Third, there is a matter of time and cost. I can say first hand, that I can easily spend more time working on an HMI than I will in writing the PLC program. If an engineer wants to make nice graphics, he or she should be prepared to spend a lot of time working in a graphics program tweaking icons, scaling graphics and picking colors that work well for a specific machine. I also believe that every error of a machine should be brought out to the HMI with enough information for the end-user’s team to be able to fix the machine. One of our goals at Axon is to never force someone to access code because they cannot figure out a problem with help from the HMI.
Finally, using multiple languages in an HMI can be very challenging. As the language changes (say, from English to Spanish), the text size and length vary and cause readability issues. Typically, an engineer doesn’t have the benefit of knowing abbreviations in a foreign language if he isn’t fluent in it. So, during the course of the design project, an engineer will go back and forth between languages for every screen, making sure everything fits and works. At Axon, we work with a translation company that specializes in machine translation. This is important because a lot of words, like “HOLD” for example, could mean to carry something or to pause the machine. Working with a translator that understands these differences and nuances helps to ensure language translation makes sense to the end user.
—Christopher Thomas, Axon Corp.
Today, it’s all about communications and getting important operational data to those who need it. “It’s hard to go a day without hearing the words, Internet of Things or Industry 4.0,” says Christopher Thomas, director of controls technology at Axon Corp., a division of ProMach. Axon builds shrink and stretch sleeve packaging machines. “At the heart of these initiatives is the desire to access the wealth of data that is available in PLC- and PC-based machines and turn that data into actionable information,” adds Thomas. Lately, the use of Industrial Ethernet on the plant floor is bridging the gap between the operational technology (OT) and IT networks. Ethernet is available on almost any controls, which makes machine-to-machine and line control easier to implement. As this trend continues, Thomas says the ease to integrate machines from different technology vendors will increase.
“In the food and beverage industry, we expect to see less reliance on specifications naming a sole source vendor and instead more emphasis on specifying an interface [such as PackML] to connect machines,” adds Thomas. “We believe that this trend will drive innovation, better machine design and reduce cost for the end user.”
“We have seen a tremendous global growth with customers—OEMs, SIs, EUs [end users]—requiring ISA TR88.00.02 [OMAC PackML]-based solutions,” says Mike Pieper, industry manager - packaging, Siemens Industry. “This is due to the demand of global EUs [i.e., Procter & Gamble, Unilever, Nestlé, Arla Foods, etc.] requiring operational consistency between all OEM machinery [consistent programming modes and states, common naming of KPI tags] and higher-level systems [line overview, OEE, MES, etc.] with OEMs looking to harmonize their various machines, reduce engineering cost, leverage reusable and modular code and minimize commissioning.”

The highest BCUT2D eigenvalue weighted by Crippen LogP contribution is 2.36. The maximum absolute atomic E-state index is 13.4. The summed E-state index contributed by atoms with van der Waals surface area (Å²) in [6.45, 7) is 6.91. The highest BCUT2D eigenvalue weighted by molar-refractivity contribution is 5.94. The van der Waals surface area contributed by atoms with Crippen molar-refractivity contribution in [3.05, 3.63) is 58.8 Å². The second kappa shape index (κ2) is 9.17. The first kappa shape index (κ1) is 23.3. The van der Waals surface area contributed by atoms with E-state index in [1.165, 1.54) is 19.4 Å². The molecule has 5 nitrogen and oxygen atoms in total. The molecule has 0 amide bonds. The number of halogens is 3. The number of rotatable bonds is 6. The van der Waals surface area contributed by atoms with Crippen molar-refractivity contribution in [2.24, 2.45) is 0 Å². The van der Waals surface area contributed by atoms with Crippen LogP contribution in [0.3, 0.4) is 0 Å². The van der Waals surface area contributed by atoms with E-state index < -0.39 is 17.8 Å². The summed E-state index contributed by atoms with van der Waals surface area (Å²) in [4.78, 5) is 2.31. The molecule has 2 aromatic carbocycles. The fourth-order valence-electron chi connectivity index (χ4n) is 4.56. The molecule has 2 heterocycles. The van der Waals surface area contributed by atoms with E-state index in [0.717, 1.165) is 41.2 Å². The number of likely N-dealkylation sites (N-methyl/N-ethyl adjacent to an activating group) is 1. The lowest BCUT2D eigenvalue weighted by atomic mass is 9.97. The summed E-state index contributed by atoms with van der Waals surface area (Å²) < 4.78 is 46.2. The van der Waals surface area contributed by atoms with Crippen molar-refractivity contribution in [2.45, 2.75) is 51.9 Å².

“Forward-looking machine and equipment builders see their products lasting 10 or 20 years,” says Richard Clark, InduSoft Wonderware Schneider-Electric application and process engineer. “These builders are actively pursuing PackML as a machine/process standard so their machines can interface and integrate into larger process environments as the customer’s production grows.” What are the alternatives for not pursuing PackML? Clark says either manually modifying and integrating the old, non-standard equipment into the larger automated production process or obsolescing the old equipment.
“PackML can mitigate complexity and establish standards-based machine operation,” says Beckhoff’s Trask. “A benefit of PackML is the PackML state machine, which defines standard modes of operation within the manufacturing process. The PackML state machine, when properly implemented, provides a common look and feel to the basic operation of a machine,” adds Trask. “This is a proven benefit to the OEM and the end user. What is the machine doing? Why is it in this state? The OEM does not have to create this [code] from scratch, and the end user does not have to figure out what the OEM has programmed.”
“In the four years that I have been working with PackML, I personally have seen a continuous growth and interest in PackML on the part of machine OEMs and end users,” says Thomas. One drawback is the current lack of an implementation guide to help those interested in PackML to get started on a project and to know what the main deliverables should be for a PackML machine. Fortunately, there is a guide in the works from the OMAC group, which got its start with automation standards in 1994.